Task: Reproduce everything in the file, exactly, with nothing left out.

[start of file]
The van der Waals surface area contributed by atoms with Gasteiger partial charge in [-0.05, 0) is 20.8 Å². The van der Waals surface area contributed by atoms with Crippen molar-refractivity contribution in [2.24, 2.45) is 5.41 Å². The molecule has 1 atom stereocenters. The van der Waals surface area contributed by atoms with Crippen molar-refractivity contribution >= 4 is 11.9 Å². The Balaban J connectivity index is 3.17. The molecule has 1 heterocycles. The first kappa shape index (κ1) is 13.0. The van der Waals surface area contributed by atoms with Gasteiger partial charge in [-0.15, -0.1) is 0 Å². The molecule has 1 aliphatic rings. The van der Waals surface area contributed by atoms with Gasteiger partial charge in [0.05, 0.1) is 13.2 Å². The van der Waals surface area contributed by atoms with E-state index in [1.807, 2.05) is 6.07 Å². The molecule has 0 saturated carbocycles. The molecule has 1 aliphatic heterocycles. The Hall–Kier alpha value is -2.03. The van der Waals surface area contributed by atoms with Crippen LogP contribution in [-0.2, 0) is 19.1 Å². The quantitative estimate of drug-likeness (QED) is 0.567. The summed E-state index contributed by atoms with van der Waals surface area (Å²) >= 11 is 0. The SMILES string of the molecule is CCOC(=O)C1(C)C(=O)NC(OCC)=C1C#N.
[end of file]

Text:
The van der Waals surface area contributed by atoms with Gasteiger partial charge in [-0.05, 0) is 20.8 Å². The van der Waals surface area contributed by atoms with Crippen molar-refractivity contribution in [2.24, 2.45) is 5.41 Å². The molecule has 1 atom stereocenters. The van der Waals surface area contributed by atoms with Crippen molar-refractivity contribution >= 4 is 11.9 Å². The Balaban J connectivity index is 3.17. The molecule has 1 heterocycles. The first kappa shape index (κ1) is 13.0. The van der Waals surface area contributed by atoms with Gasteiger partial charge in [-0.15, -0.1) is 0 Å². The molecule has 1 aliphatic rings. The van der Waals surface area contributed by atoms with Gasteiger partial charge in [0.05, 0.1) is 13.2 Å². The van der Waals surface area contributed by atoms with E-state index in [1.807, 2.05) is 6.07 Å². The molecule has 0 saturated carbocycles. The molecule has 1 aliphatic heterocycles. The Hall–Kier alpha value is -2.03. The van der Waals surface area contributed by atoms with Crippen LogP contribution in [-0.2, 0) is 19.1 Å². The quantitative estimate of drug-likeness (QED) is 0.567. The summed E-state index contributed by atoms with van der Waals surface area (Å²) >= 11 is 0. The SMILES string of the molecule is CCOC(=O)C1(C)C(=O)NC(OCC)=C1C#N.